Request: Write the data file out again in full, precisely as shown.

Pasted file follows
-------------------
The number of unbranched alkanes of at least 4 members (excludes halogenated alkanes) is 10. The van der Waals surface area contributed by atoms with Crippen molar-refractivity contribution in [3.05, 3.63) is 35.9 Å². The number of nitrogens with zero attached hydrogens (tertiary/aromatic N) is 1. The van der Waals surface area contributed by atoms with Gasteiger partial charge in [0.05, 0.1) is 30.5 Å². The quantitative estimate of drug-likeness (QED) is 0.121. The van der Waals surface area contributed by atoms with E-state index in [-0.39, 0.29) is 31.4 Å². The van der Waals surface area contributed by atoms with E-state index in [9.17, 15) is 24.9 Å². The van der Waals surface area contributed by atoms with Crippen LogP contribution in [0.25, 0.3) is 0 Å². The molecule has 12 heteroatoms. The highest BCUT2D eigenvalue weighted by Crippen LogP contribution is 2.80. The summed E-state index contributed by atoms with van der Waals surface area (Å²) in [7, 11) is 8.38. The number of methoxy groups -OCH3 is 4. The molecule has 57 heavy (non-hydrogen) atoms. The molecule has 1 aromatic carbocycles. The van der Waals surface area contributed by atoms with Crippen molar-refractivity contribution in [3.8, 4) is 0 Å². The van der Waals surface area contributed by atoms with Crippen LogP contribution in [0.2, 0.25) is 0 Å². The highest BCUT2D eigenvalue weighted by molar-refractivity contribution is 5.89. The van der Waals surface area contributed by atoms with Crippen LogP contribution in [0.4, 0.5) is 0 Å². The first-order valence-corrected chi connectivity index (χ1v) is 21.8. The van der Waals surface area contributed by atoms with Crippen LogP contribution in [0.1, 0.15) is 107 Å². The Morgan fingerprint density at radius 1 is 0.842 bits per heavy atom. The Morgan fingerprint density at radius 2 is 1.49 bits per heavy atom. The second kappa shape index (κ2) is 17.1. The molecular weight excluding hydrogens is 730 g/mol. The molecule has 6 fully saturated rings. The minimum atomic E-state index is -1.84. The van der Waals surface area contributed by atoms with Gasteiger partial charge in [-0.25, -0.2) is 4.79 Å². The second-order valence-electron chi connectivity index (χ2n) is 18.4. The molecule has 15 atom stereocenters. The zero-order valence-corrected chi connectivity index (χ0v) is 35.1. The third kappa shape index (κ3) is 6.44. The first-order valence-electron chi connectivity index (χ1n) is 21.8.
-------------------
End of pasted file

The number of unbranched alkanes of at least 4 members (excludes halogenated alkanes) is 10. The van der Waals surface area contributed by atoms with Crippen molar-refractivity contribution in [3.05, 3.63) is 35.9 Å². The number of nitrogens with zero attached hydrogens (tertiary/aromatic N) is 1. The van der Waals surface area contributed by atoms with Gasteiger partial charge in [0.05, 0.1) is 30.5 Å². The quantitative estimate of drug-likeness (QED) is 0.121. The van der Waals surface area contributed by atoms with E-state index in [-0.39, 0.29) is 31.4 Å². The van der Waals surface area contributed by atoms with E-state index in [9.17, 15) is 24.9 Å². The van der Waals surface area contributed by atoms with Crippen LogP contribution in [0.25, 0.3) is 0 Å². The molecule has 12 heteroatoms. The highest BCUT2D eigenvalue weighted by Crippen LogP contribution is 2.80. The summed E-state index contributed by atoms with van der Waals surface area (Å²) in [7, 11) is 8.38. The number of methoxy groups -OCH3 is 4. The molecule has 57 heavy (non-hydrogen) atoms. The molecule has 1 aromatic carbocycles. The van der Waals surface area contributed by atoms with Crippen molar-refractivity contribution in [3.8, 4) is 0 Å². The van der Waals surface area contributed by atoms with Crippen LogP contribution in [0.2, 0.25) is 0 Å². The highest BCUT2D eigenvalue weighted by molar-refractivity contribution is 5.89. The van der Waals surface area contributed by atoms with Crippen LogP contribution in [0.4, 0.5) is 0 Å². The first-order valence-corrected chi connectivity index (χ1v) is 21.8. The van der Waals surface area contributed by atoms with Crippen LogP contribution in [0.1, 0.15) is 107 Å². The Morgan fingerprint density at radius 1 is 0.842 bits per heavy atom. The Morgan fingerprint density at radius 2 is 1.49 bits per heavy atom. The second kappa shape index (κ2) is 17.1. The molecular weight excluding hydrogens is 730 g/mol. The molecule has 6 fully saturated rings. The minimum atomic E-state index is -1.84. The van der Waals surface area contributed by atoms with Gasteiger partial charge in [-0.25, -0.2) is 4.79 Å². The second-order valence-electron chi connectivity index (χ2n) is 18.4. The molecule has 15 atom stereocenters. The zero-order valence-corrected chi connectivity index (χ0v) is 35.1. The third kappa shape index (κ3) is 6.44. The first-order valence-electron chi connectivity index (χ1n) is 21.8.